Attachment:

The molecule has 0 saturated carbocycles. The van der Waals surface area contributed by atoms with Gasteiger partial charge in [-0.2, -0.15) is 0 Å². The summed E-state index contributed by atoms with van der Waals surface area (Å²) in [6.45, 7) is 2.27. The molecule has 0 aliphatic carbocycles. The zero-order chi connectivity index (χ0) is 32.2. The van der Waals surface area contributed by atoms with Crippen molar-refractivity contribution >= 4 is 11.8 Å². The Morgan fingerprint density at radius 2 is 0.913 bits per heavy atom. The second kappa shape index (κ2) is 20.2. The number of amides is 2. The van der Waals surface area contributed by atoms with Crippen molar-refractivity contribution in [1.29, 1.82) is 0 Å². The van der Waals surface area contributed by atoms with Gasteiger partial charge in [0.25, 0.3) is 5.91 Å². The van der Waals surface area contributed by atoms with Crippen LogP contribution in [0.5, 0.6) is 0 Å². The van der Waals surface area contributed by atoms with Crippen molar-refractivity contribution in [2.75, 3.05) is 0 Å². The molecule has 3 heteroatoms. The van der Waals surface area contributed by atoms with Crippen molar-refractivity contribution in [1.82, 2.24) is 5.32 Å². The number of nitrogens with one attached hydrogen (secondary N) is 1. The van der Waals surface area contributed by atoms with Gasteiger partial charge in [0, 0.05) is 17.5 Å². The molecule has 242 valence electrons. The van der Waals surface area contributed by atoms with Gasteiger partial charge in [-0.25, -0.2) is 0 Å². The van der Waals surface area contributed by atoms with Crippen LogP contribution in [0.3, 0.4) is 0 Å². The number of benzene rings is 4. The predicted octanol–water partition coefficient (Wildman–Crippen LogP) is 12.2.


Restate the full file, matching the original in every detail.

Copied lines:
The molecule has 0 saturated carbocycles. The van der Waals surface area contributed by atoms with Gasteiger partial charge in [-0.2, -0.15) is 0 Å². The summed E-state index contributed by atoms with van der Waals surface area (Å²) in [6.45, 7) is 2.27. The molecule has 0 aliphatic carbocycles. The zero-order chi connectivity index (χ0) is 32.2. The van der Waals surface area contributed by atoms with Crippen molar-refractivity contribution >= 4 is 11.8 Å². The Morgan fingerprint density at radius 2 is 0.913 bits per heavy atom. The second kappa shape index (κ2) is 20.2. The number of amides is 2. The van der Waals surface area contributed by atoms with Crippen molar-refractivity contribution in [1.29, 1.82) is 0 Å². The van der Waals surface area contributed by atoms with Gasteiger partial charge in [0.25, 0.3) is 5.91 Å². The van der Waals surface area contributed by atoms with Crippen LogP contribution in [0.5, 0.6) is 0 Å². The van der Waals surface area contributed by atoms with Crippen molar-refractivity contribution in [2.75, 3.05) is 0 Å². The molecule has 3 heteroatoms. The van der Waals surface area contributed by atoms with Crippen molar-refractivity contribution in [1.82, 2.24) is 5.32 Å². The number of nitrogens with one attached hydrogen (secondary N) is 1. The van der Waals surface area contributed by atoms with Gasteiger partial charge in [0, 0.05) is 17.5 Å². The molecule has 242 valence electrons. The van der Waals surface area contributed by atoms with Gasteiger partial charge in [-0.25, -0.2) is 0 Å². The van der Waals surface area contributed by atoms with Crippen LogP contribution in [0.3, 0.4) is 0 Å². The number of benzene rings is 4. The predicted octanol–water partition coefficient (Wildman–Crippen LogP) is 12.2.